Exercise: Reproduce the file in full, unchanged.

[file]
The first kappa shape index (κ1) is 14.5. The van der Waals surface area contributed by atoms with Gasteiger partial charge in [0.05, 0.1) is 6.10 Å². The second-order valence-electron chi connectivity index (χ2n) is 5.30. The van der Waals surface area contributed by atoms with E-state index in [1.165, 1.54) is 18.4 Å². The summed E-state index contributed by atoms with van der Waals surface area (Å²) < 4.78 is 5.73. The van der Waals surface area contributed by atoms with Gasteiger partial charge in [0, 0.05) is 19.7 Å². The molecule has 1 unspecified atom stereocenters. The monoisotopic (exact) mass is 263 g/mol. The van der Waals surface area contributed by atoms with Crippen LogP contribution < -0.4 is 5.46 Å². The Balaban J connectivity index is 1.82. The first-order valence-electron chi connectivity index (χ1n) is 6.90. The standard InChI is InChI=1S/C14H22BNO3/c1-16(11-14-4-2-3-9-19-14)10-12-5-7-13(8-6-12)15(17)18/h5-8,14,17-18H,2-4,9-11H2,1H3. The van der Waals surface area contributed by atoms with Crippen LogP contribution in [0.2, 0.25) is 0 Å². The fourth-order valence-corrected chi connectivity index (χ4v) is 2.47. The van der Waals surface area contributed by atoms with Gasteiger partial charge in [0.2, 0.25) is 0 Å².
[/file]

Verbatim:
The first kappa shape index (κ1) is 14.5. The van der Waals surface area contributed by atoms with Gasteiger partial charge in [0.05, 0.1) is 6.10 Å². The second-order valence-electron chi connectivity index (χ2n) is 5.30. The van der Waals surface area contributed by atoms with E-state index in [1.165, 1.54) is 18.4 Å². The summed E-state index contributed by atoms with van der Waals surface area (Å²) < 4.78 is 5.73. The van der Waals surface area contributed by atoms with Gasteiger partial charge in [0, 0.05) is 19.7 Å². The molecule has 1 unspecified atom stereocenters. The monoisotopic (exact) mass is 263 g/mol. The van der Waals surface area contributed by atoms with Crippen LogP contribution < -0.4 is 5.46 Å². The Balaban J connectivity index is 1.82. The first-order valence-electron chi connectivity index (χ1n) is 6.90. The standard InChI is InChI=1S/C14H22BNO3/c1-16(11-14-4-2-3-9-19-14)10-12-5-7-13(8-6-12)15(17)18/h5-8,14,17-18H,2-4,9-11H2,1H3. The van der Waals surface area contributed by atoms with Crippen LogP contribution in [0.2, 0.25) is 0 Å². The fourth-order valence-corrected chi connectivity index (χ4v) is 2.47. The van der Waals surface area contributed by atoms with Gasteiger partial charge in [0.2, 0.25) is 0 Å².